The Martin Luther King, Jr. Memorial is based on a line from his “I Have A Dream” speech; “Out of a mountain of despair, a stone of hope.” A 30′ tall granite relief of King, “a stone of hope”, stands forward of two other pieces of granite that symbolize the “mountain of despair.”
Once more we boarded the tour bus to take us to the Korean War Memorial. Shaped in a triangle, it shows 19 soldiers dressed in combat gear on patrol. The granite strips and juniper bushes on the ground around them represent the rough terrain of Korea. The black granite wall that runs along the side eerily captures the reflections of the soldiers upon it. The shallow circle pool in front is named the Pool of Remembrance. Photos do not do it justice as it is difficult to capture all of the memorial in one shot. I felt it important to be here, to see this National Memorial, in honor of my father’s service in Korea.
We walked to the Lincoln Memorial from here.
Built to honor our 16th President and perhaps one of the most revered and beloved of any to have ever held the highest office of our land. “In this temple, as in the hearts of the people for whom he saved the Union, the memory of Abraham Lincoln is enshrined forever.” Beneath these words, sits the marble statue of Lincoln as a symbol of unity, strength, and wisdom. The structure with its towering granite columns overlooking the reflecting pond on the National Mall is nothing short of breathtaking.
The Vietnam Memorial is a short walk from the Lincoln Memorial, directly across the reflecting pond from the Korean War Memorial. Built to honor those who served in America’s most controversial war. The black marble panels chronologically lists the names of the 58,000 plus Americans who died in Vietnam. Don’s cousin, Donald Burnett’s name is etched upon the wall. Two bronze statues are also part of the memorial. They are “The Three Servicemen” and the Vietnam Women’s Memorial.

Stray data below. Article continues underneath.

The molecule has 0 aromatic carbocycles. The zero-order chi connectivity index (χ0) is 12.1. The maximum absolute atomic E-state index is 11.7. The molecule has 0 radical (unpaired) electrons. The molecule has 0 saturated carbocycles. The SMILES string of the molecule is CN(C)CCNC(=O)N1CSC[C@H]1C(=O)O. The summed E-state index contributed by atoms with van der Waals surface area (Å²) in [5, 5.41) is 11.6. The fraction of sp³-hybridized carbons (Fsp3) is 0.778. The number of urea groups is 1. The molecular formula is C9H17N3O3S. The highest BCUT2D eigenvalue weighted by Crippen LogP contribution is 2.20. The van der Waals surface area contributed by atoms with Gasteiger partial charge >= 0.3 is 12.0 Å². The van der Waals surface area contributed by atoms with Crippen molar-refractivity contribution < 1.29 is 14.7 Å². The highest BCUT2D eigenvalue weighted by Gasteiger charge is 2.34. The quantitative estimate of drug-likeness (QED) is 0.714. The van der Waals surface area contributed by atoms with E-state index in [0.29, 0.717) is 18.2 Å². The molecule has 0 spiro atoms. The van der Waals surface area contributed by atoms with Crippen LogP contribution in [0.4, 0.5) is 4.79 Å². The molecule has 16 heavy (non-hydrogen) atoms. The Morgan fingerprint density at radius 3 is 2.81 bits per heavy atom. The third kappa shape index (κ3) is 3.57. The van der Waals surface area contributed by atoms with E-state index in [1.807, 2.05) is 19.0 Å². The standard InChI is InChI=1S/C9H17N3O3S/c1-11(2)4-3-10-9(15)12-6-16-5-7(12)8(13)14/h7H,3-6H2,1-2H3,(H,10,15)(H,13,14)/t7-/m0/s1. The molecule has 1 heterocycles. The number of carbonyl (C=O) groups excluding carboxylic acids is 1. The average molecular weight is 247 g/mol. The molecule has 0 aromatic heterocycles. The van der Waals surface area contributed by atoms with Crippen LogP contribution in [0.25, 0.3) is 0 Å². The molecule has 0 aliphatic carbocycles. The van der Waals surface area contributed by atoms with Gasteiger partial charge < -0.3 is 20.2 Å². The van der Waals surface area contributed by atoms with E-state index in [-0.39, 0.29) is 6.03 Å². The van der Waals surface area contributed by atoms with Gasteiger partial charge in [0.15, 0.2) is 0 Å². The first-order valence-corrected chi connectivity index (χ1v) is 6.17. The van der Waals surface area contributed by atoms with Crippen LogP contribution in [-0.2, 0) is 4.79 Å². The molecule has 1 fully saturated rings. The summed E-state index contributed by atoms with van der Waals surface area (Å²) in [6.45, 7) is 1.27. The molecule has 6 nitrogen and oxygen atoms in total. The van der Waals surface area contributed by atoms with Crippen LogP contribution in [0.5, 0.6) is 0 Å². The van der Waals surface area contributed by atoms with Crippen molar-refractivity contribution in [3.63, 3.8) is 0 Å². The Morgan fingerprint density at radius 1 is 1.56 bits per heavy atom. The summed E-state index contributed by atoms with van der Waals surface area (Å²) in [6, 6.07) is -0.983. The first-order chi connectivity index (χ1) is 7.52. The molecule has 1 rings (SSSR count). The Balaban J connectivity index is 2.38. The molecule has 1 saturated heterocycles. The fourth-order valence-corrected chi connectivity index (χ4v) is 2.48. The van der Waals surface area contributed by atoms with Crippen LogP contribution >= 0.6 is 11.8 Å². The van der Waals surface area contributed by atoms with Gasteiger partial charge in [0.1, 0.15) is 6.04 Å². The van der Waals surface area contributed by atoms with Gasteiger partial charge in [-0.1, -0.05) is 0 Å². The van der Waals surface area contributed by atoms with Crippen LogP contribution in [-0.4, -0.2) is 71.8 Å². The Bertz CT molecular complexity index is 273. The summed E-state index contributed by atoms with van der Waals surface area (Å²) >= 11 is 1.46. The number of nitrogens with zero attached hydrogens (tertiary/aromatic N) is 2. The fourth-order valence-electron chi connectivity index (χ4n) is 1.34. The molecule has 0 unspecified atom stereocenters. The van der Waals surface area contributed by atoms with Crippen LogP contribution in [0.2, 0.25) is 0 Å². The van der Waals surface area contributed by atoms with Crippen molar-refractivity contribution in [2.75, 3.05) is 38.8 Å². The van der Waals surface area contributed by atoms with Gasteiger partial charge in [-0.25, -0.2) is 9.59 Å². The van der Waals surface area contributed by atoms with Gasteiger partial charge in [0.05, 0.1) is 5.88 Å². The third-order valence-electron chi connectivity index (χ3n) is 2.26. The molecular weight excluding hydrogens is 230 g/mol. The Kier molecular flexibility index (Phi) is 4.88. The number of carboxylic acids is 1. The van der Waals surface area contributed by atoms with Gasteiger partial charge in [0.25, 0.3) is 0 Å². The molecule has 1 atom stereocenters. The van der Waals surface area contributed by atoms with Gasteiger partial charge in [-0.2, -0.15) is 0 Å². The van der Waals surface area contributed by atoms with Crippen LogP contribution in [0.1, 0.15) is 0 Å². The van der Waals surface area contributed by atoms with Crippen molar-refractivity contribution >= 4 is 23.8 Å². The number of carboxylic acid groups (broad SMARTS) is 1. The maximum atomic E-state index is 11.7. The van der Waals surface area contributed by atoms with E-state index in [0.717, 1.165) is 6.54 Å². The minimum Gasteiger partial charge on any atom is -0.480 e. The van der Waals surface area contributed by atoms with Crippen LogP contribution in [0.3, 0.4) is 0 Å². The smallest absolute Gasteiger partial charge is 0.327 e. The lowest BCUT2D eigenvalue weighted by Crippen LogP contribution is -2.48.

We hiked the length of the reflecting pond to reach the last memorial on our must see list.
The World War II Memorial is dedicated to the over 16 million who served in WWII. The memorial has two 43′ tall structures, one at either end of the pool. The structures represent the two theaters that we fought in, the Atlantic theater and the Pacific theater. To each side of the structures stand 17′ pillars, 56 in all. Each pillar is inscribed with the name of one of the 48 states that existed in 1945, as well as the District of Columbia, the Alaskan and Hawaiian Territories, the Philippines, Puerto Rico, Guam, American Samoa and the U.S. Virgin Islands. A tour group of WWII veterans were being feted while we were in attendance. I thanked several for their service.
We boarded a bus headed in the direction of the Metro rail we were taking back to the campground. Disembarking in front of the National Archives, we noted there wasn’t a line to gain entry. What luck! We stepped inside to undergo security checks (for the umpteenth time), so we could proceed to the Rotunda and view three of America’s most important documents for without them, there would be no United States of America. The original Declaration of Independence, the U.S. Constitution, and the Bill of Rights. No photography is permitted and the encased documents are heavily guarded.
I used stock photos as no photography was allowed.
Now our visit to our Nation’s Capital was complete.
Here’s lookin’ at you kid………………